The most divisive movie of 2017 comes home to disc this week so that everyone can commence arguing about its merits (or lack thereof) all over again. In the words of Darth Vader: NOOOOOOOOOOOOOOOOOOOO!!!!
‘Star Wars: The Last Jedi‘ – I picture George Lucas, wearing a black hood and sitting with his fingers tented, cackling with evil delight. His prequel trilogy and Jar Jar are no longer the most hated things in the ‘Star Wars’ universe anymore. The funny thing is that when Lucasfilm and Disney first announced that writer/director Rian Johnson (‘Brick’, ‘Looper’) had been hired to make the next official episode in the saga, most fans greeted the news with excitement. Then the movie came out and the reaction to it was all over the place. The film received mostly favorable reviews, was the biggest domestic box office hit of last year, and even led our own poll for Favorite Blockbuster Movie of 2017. At the same time, its detractors were incredibly vocal about how much they haaaaaaated it, and the movie also led our Most Disappointing Blockbuster of 2017 poll too. I don’t expect any of that to prevent it from selling like crazy on video. To that end, Target has an exclusive Blu-ray Digibook while Best Buy carries SteelBooks for both Blu-ray and 4k options. If you’re looking for 3D, you’ll have to import from overseas.
‘Deliver Us from Eva‘ – L.L. Cool J and Gabrielle Union star in a rom-com about three sisters who hire a smooth-talking playboy to date their meddling older sister and distract her from interfering in their lives. Naturally, he falls in love with her for real. Yes, this sounds like another update of ‘The Taming of the Shrew’, which may be a classic Shakespeare comedy, but the story’s sexual politics seem uncomfortably regressive to be regurgitated at this particular moment in time.
‘Last Men in Aleppo‘ – An Oscar nominee for Best Documentary Feature details the day-to-day hell of the first responders who pull victims and innocent bystanders from the rubble of the Syrian city’s distressingly frequent bombings and airstrikes. By all accounts, the film is very compelling, albeit harrowing.
‘Survivors Guide to Prison‘ – Channeling a little Morgan Spurlock, filmmaker Matthew Cooke throws together a stunt documentary in which celebrities like Susan Sarandon, Deepak Chopra and RZA prattle about the injustices of the American justice system while Danny Trejo allegedly provides a guide to surviving prison (see title) in the event that you should be wrongfully incarcerated. Phil wasn’t impressed.
The Criterion Collection presents a new restoration of the 1930 musical revue ‘King of Jazz‘, featuring an early screen appearance from Bing Crosby. The movie may be pretty obscure even by Criterion standards, but it’s notable for surviving almost fully intact in its original two-color Technicolor format. Most similar productions from the era are now either incomplete or exist only in black-and-white reduction copies. As such, this may be most film buffs’ best opportunity to see the process in as close to its original quality as is currently possible.
After that, Criterion welcomes British provocateur Ken Russell into the collection with a release of ‘Women in Love‘, his 1969 adaptation of a sexually-charged romantic novel by D.H. Lawrence. Controversial upon its release for the homoerotic undertones between characters played by Alan Bates and Oliver Reed, the film is nonetheless perhaps one of the most accessible in Russell’s oeuvre. The movie was even nominated for several Oscars, of which star Glenda Jackson won Best Actress. (Try to remember that Ken Russell was once nominated for Best Director while spinning up his campy 1988 horror flick ‘The Lair of the White Worm‘, I dare you.)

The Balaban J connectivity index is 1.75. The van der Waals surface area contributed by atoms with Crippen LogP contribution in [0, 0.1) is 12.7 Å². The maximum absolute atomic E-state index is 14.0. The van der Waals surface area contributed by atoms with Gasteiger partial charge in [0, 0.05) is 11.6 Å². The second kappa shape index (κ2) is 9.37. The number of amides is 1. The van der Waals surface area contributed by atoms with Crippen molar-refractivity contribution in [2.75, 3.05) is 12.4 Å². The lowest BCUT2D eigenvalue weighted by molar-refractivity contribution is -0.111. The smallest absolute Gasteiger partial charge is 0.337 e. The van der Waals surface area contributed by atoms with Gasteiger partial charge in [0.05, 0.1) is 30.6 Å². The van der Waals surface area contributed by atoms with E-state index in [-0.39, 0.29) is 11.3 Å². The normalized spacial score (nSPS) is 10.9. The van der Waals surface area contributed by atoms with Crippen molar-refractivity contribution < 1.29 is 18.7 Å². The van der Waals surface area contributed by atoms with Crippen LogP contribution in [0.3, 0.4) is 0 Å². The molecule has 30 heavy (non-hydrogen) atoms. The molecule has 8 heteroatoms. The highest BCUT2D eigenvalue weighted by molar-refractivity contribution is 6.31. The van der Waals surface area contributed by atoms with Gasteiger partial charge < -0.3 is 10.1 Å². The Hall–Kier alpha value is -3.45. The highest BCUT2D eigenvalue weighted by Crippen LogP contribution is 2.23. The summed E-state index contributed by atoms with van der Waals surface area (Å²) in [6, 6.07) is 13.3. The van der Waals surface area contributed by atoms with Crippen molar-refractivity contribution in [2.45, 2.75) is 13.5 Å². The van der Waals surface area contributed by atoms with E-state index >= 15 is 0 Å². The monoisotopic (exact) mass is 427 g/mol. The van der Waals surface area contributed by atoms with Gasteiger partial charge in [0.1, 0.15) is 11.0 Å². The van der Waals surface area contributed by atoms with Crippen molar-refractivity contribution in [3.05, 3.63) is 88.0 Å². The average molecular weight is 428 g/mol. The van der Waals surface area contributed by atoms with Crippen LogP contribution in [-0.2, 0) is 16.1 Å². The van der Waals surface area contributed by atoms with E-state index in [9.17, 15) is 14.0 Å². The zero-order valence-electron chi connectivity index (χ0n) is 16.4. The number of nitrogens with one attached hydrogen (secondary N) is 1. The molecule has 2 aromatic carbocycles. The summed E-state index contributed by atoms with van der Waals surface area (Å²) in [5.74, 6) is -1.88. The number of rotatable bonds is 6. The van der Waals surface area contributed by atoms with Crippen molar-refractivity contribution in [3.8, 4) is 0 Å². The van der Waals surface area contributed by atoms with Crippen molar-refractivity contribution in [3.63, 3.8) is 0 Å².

In a rare three-title week, Criterion also has a single-disc reissue of David Cronenberg’s ‘Scanners‘, which the label previously released in a Blu-ray/DVD combo pack in 2014.
In the descriptively titled ‘Sacha Guitry: Four Films 1936-1938‘ box set, Arrow Academy assembles a quartet of classic comedies from the prolific French actor/playwright/filmmaker, whose ‘La Poison‘ recently made its way into the Criterion Collection.
As if to capitalize on last week’s Criterion release of Carl Theodor Dreyer’s silent masterpiece ‘The Passion of Joan of Arc’, Kino resurrects the Hollywood telling of the story in 1948’s ‘Joan of Arc‘ starring Ingrid Bergman.
Scream Factory offers a Collector’s Edition of the 2006 slasher mockumentary ‘Behind the Mask: The Rise of Leslie Vernon‘, followed by a pair of Pop Art SteelBook reissues for John Carpenter’s 1976 ‘Assault on Precinct 13‘ and 1987 ‘Prince of Darkness‘.
Postponed since its originally announced release date last month, Fox’s 25th Anniversary Edition of ‘The Sandlot‘ finally arrives, boasting of a booklet and set of trading cards to distinguish it from the earlier 20th Anniversary Edition.
New TV box sets include the first season of FX’s crazy ‘X-Men’ spinoff ‘Legion‘ and the third season of USA’s ‘Mr. Robot‘.
There is nothing wrong with your television set! Kino delivers the first season of the classic sci-fi anthology series ‘The Outer Limits‘ promising freshly remastered video.
I didn’t bother to see ‘The Last Jedi’ in theaters. (Nor did I see ‘The Force Awakens’ theatrically, and honestly was OK with that decision.) I’ve been waiting to catch up with it on Blu-ray. I’ll try to keep my expectations as low as I can.
I have some curiosity about ‘King of Jazz’ and ‘Women in Love’, but not enough to rush out and buy them right away.
What are your plans for the week?